In the province of Catanzaro, among San Floro,[10] Girifalco[11] and Cortale,[12] the ancient tradition of sericulture is still kept alive, thanks to young generations.



The province of Catanzaro boasts a great tradition in the textile manufacturing, especially silk. Recently, several young people have given new life to this activity, developing sustainable and solidarity economy projects. In fact, among the municipalities of Girifalco, San Floro and Cortale,[13][14] sericulture is still practiced, the breeding of silkworms combined with the cultivation of mulberry trees.

Tiriolo and Badolato are known above all for the manufacturing of the "vancale", the typical Calabrian shawl, made of wool or silk, worn by women in ancient times on traditional costumes during the dance of tarantella, or as an ornamental decoration of the houses. Typical in Tiriolo is also the manufacturing of carpets, linen and broom fibers, bobbin lace making, embroidery, precious ceramics, furnishing objects and artistic sculptures. The artistic production of weaving is also active in other centers such as in Platania and Petrizzi where once hemp fibers were also produced.

In Soveria Mannelli, Lanificio Leo,[15] the oldest textile factory in Calabria founded in 1873, is still active. The factory still retains majestic and evocative tools dating back to the late nineteenth century.

The traditional production of artistic ceramics dating back to the Magna Graecia period is handed down in the ancient center of Squillace.[16]

The small town Serrastretta, a green village in the woods of Presila, is famous for its wood production, in particular for its chairs characterized by a very original straw.

Sellia Marina, on the other hand, is known for its blown glass manufacturing.

Among many craftsmen there are also those of wrought iron, who work brass, pewter, tin to make balconies, railings, gates, oil lamps, candelabra and plates. Also worth mentioning are the goldsmiths and silversmiths who shape the foils and use the burin to produce earrings, jewels, necklaces, pendants often referring to ancient styles.


The main transport hub of the province is the central town of Lamezia Terme, located beside the A2 Salerno-Reggio Calabria Motorway. From here, the SS.288 State Route runs to Catanzaro. The town is on the main line leading from Reggio Calabria to Naples, and is a major terminal for goods traffic. Secondary branch lines connect to Catanzaro and Crotone. Near Lamezia Terme is the principal airport of Calabria, the Lamezia Terme International Airport.[8]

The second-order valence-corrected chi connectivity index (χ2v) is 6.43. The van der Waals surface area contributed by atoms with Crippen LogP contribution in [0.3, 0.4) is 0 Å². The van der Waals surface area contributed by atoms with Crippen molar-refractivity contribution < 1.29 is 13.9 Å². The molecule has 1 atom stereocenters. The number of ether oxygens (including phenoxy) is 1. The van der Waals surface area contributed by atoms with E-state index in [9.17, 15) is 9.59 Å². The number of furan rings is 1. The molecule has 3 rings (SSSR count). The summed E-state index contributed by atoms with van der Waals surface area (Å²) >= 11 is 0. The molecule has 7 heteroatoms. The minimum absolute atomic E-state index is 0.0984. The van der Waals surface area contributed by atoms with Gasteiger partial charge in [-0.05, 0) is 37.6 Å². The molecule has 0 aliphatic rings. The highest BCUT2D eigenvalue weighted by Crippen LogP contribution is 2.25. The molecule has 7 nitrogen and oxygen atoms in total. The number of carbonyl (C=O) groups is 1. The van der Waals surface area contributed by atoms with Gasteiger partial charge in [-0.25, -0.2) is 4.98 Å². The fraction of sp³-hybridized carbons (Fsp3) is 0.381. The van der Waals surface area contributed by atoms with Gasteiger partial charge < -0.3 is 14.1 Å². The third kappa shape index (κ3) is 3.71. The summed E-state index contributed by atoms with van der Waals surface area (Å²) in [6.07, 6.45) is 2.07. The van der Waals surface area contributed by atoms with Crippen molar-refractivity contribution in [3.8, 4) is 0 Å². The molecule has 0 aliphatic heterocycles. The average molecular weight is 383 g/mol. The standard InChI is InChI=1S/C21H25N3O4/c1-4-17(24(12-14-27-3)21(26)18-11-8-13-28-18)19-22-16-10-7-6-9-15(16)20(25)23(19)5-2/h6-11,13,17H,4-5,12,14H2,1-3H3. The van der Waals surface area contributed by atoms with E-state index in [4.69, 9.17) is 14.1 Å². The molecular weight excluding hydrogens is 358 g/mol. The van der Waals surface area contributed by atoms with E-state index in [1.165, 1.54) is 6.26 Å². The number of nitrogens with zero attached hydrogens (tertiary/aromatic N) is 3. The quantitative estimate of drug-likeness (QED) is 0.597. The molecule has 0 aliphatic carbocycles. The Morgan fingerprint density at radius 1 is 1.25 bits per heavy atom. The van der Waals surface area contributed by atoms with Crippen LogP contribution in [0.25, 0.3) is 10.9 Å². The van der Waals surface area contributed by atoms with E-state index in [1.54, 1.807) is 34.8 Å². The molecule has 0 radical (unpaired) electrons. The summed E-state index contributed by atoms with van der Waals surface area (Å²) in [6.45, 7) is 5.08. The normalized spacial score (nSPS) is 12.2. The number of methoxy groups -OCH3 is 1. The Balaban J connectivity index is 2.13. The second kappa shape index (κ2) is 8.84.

1. ^ Regions and Cities > Regional Statistics > Regional Economy > Regional Gross Domestic Product (Small regions TL3), OECD.Stats. Accessed on 16 November 2018.
  2. ^ "Provincia di Catanzaro". Tutt Italia. Retrieved 18 August 2015.
  3. ^ "Catanzaro". Archived from the original on 5 September 2015. Retrieved 18 August 2015.
  4. ^ a b c Fabio, Michelle. "History of Calabria". Bleeding Espresso. Retrieved 27 September 2015.
  5. ^ Roy Palmer Domenico (2002). The Regions of Italy: A Reference Guide to History and Culture. Greenwood Publishing Group. p. 45. ISBN 978-0-313-30733-1.
  6. ^ Douglas, Norman. "The Albanians of Old Calabria". Old Calabria. Archived from the original on 3 March 2016. Retrieved 2 October 2015.
  7. ^ The Times Comprehensive Atlas of the World (13 ed.). Times Books. 2011. p. 76. ISBN 9780007419135.
  8. ^ a b "Provincia di Catanzero". Italiapedia. Retrieved 2 October 2015.
  9. ^ Yearbook of the Italian Parks 2005, edited by Comunicazione in association with Federparchi and the Italian State Tourism Board. ISBN 88-7585-011-9
  10. ^ "Two young silkworm breeders revive an ancient silk tradition in rugged Calabria". Archived from the original on 13 May 2021. Retrieved 2 February 2021.
  11. ^ "A very young artisan rediscovers the ancient art of silk" (in Italian). 9 February 2021. Retrieved 9 September 2021.
  12. ^ Singleton, Kate (2 March 2001). "ITALIAN FASHION: Many Yarns Spin a Revival in Calabria". The New York Times. Retrieved 2 February 2021.
  13. ^ "Two young silkworm breeders revive an ancient silk tradition in rugged Calabria". Archived from the original on 13 May 2021. Retrieved 20 February 2021.
  14. ^ "A very young artisan rediscovers the ancient art of silk" (in Italian). 9 February 2021. Retrieved 20 February 2021.
  15. ^ "Lanificio Leo". Retrieved 20 February 2021.
  16. ^ "Discovering Authentic Calabria: Squillace is a Ceramics Destination on the Toe of Italy's Boot". Retrieved 20 February 2021.

External links[edit]

38°54′36″N 16°35′15″E / 38.91000°N 16.58750°E / 38.91000; 16.58750